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A Life's Work: Fathers and Sons

3.47  ·  Rating details ·  30 ratings  ·  9 reviews
Ben Bradlee’s all-American football player father lost his well-paying job in the Depression and never recovered his income but also never lost his balance and energy. Living on a borrowed estate, he undertook to clear the property, and his young son bonded with his father as they worked alongside each other in the woods. When thirteen-year-old Ben contracted polio, his ...more
Hardcover, 176 pages
Published May 11th 2010 by Simon & Schuster (first published 2010)
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3.47  · 
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 ·  30 ratings  ·  9 reviews

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Jun 10, 2017 rated it really liked it
Having just finished Ben Bradlee's book about his life, I wanted very much to read this book and learn more about the relationship that he and Quinn had as parent and child. Another side of Ben emerges, partially (probably mostly) due to Quinn, but also because Ben was quite a bit older when Quinn was born.

I have heard it said that we become more "who we are" as we age, but I have also heard it said that we mellow as we age. In this case, I think Ben mellowed as he aged, aided by the loving rel
Mar 10, 2012 rated it it was ok
this was a "non-fiction" book. One that was given to me by my mother to read. I didn't know these people or had ever heard of them before this so that was interesting i guess. This was really different to read, it seemed to me a lot of repeating, i got the impression that it was written over a course of a lifetime so that may have been the feeling of repetition for me regarding what was being said through out the book. Some of what was said was very real and i could relate to the feelings of the ...more
Aug 16, 2010 rated it it was amazing
Shelves: memoirs, non-fiction
Ben Bradlee, editor of the Washington Post during Watergate, has always struck me as a tough guy. Reading this book about his relationship with his son Quinn has dispelled that myth. Quinn has VCFS, a genetic syndrone which impairs mental and physical ability. He's a remarkable young man who has overcome many obstacles with the help of his dad, Ben. In the process of raising his son, Mr. Bradlee has become a softer, more accessible person according to his wife, Sally Quinn. Each of the three, Be ...more
May 29, 2010 rated it it was amazing
Shelves: family, memoir, food
Actually, the authors are Ben & Quinn Bradlee, with observations by Sally Quinn. Quinn is Ben & Sally's son, who was born with a serious heart defect and learning disabilities. This is an enormously touching story from all three of their perspectives about dads and sons hanging out together-- in the Bradlee family, beginning with Ben and his dad, and continuing with Quinn-- working in their family's woods, and connecting in an enduring way with nature and with each other. The stuff of li ...more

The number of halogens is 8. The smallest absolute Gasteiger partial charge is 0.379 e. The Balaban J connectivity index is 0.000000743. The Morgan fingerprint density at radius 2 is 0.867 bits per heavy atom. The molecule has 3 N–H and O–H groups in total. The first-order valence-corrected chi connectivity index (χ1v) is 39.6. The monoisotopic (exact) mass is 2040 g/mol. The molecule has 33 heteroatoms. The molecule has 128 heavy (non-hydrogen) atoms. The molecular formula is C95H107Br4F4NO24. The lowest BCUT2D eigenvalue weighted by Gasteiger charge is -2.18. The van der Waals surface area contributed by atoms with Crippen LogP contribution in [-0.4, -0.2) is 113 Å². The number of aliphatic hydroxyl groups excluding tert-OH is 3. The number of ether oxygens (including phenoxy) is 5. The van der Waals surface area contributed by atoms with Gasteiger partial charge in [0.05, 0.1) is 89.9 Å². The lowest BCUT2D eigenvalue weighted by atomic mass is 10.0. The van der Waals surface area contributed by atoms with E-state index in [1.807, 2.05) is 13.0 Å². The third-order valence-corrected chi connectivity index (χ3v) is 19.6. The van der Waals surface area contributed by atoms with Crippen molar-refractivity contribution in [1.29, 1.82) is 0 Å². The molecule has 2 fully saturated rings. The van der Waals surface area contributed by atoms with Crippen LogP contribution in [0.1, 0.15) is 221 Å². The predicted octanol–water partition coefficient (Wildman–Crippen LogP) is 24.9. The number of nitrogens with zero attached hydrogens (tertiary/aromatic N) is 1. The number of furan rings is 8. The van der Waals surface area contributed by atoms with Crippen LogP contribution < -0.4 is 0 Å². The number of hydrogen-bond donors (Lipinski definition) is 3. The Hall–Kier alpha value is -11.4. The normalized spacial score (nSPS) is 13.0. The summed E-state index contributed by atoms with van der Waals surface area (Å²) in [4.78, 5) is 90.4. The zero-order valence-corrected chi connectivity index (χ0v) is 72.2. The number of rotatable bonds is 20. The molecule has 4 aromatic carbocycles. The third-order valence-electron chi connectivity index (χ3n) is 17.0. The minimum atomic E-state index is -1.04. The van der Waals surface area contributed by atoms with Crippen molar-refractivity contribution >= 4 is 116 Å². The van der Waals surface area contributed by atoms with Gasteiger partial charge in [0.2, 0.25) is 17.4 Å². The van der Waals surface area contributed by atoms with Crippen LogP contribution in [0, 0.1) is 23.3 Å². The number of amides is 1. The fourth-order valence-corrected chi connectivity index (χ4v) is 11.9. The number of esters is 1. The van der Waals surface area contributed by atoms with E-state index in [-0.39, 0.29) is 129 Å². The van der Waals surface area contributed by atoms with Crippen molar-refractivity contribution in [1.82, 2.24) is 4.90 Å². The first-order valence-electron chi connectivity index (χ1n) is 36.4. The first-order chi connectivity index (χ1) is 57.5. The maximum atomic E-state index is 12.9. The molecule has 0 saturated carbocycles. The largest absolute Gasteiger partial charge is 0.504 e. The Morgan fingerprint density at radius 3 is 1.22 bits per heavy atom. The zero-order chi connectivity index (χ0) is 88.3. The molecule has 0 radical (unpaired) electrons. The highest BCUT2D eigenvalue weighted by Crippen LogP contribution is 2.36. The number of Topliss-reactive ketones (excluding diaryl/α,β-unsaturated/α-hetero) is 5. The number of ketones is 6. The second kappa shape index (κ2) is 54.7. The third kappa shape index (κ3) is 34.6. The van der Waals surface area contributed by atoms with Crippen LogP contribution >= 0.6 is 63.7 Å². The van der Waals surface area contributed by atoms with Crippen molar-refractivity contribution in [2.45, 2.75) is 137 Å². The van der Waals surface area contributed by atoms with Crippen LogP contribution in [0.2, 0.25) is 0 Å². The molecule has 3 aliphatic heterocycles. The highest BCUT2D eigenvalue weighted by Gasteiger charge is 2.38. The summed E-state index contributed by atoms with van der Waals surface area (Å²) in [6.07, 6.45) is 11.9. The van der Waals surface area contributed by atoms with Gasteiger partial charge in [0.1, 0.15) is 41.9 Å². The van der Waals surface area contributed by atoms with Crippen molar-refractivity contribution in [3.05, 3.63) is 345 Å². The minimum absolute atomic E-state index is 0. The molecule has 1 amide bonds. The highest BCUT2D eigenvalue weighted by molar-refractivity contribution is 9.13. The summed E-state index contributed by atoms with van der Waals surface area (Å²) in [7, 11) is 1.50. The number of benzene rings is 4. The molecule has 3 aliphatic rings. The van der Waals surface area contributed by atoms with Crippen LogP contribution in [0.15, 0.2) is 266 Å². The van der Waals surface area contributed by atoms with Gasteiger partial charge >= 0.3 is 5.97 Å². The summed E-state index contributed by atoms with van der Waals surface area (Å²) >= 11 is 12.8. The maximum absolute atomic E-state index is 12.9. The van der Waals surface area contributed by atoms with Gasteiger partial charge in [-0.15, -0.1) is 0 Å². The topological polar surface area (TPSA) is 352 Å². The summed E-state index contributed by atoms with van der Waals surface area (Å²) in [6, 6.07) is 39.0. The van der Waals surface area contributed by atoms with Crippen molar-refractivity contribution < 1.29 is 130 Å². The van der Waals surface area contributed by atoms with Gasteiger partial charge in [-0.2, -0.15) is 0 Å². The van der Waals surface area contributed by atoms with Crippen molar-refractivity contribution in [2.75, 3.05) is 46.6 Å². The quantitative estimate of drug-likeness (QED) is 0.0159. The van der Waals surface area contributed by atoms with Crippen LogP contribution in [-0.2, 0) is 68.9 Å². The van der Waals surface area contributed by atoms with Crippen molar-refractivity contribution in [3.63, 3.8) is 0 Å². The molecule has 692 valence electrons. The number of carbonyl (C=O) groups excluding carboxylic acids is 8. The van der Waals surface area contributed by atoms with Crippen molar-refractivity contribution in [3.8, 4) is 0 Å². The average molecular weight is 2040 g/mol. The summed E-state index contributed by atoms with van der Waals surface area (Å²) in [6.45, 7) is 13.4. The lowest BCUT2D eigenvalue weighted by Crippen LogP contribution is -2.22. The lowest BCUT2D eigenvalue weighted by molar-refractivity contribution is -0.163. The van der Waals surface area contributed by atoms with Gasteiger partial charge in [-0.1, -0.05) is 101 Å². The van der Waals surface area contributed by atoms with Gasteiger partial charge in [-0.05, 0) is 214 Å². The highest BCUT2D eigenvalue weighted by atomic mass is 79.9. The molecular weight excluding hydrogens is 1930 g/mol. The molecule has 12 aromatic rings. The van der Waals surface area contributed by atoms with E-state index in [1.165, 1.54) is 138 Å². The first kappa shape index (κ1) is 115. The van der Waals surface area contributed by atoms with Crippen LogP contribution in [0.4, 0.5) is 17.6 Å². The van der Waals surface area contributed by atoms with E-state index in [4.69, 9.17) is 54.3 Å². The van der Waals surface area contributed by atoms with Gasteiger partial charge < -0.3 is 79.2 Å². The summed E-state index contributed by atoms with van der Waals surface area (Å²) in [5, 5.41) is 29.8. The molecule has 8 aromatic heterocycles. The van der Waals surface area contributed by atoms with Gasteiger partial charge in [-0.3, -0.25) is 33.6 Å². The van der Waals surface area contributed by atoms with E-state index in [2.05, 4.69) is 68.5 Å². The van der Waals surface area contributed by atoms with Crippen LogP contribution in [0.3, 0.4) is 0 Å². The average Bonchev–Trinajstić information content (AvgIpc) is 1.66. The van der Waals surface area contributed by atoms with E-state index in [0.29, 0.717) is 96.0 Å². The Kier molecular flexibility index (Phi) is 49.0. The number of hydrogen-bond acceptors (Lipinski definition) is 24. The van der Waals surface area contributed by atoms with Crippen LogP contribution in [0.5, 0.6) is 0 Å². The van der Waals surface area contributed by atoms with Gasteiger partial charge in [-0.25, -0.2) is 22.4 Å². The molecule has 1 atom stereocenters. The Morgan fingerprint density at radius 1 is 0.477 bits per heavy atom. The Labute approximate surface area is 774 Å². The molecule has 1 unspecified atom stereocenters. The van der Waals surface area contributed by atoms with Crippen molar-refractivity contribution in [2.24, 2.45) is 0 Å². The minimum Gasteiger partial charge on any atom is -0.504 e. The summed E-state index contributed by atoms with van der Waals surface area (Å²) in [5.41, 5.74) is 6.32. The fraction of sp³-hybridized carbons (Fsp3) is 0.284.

Dec 18, 2010 rated it liked it

I enjoyed how mother, father, and son all took part in writing the book, giving their opinions on different situations. It was interesting how so much of the relationships were formed around work. Almost makes you want to go out and buy a farm! Not doing it though ....
Sep 18, 2012 rated it really liked it
Story of a man and his LD boy/lots of chopping in the woods together
Feb 11, 2013 rated it really liked it
A brisk read, and enjoyable. Delightful story about a father's bond with his son in the face of all obstacles.
Oct 08, 2013 rated it really liked it
The chapter about men and chainsaws is hilarious.
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Jack Goodstein
Jul 29, 2010 rated it it was ok
Shelves: memoirs
Faather son bonding over chain saws.
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Father of Ben Bradlee Jr.
Benjamin Crowninshield "Ben" Bradlee is vice-president at large of the Washington Post. Born in Boston, Bradlee attended Harvard College. In 1942, he became a communications officer for the Office of Naval Intelligence and fought in thirteen battles during World War II. Bradlee became executive editor of the Washington Post in 1968, a position he held until 1991. During th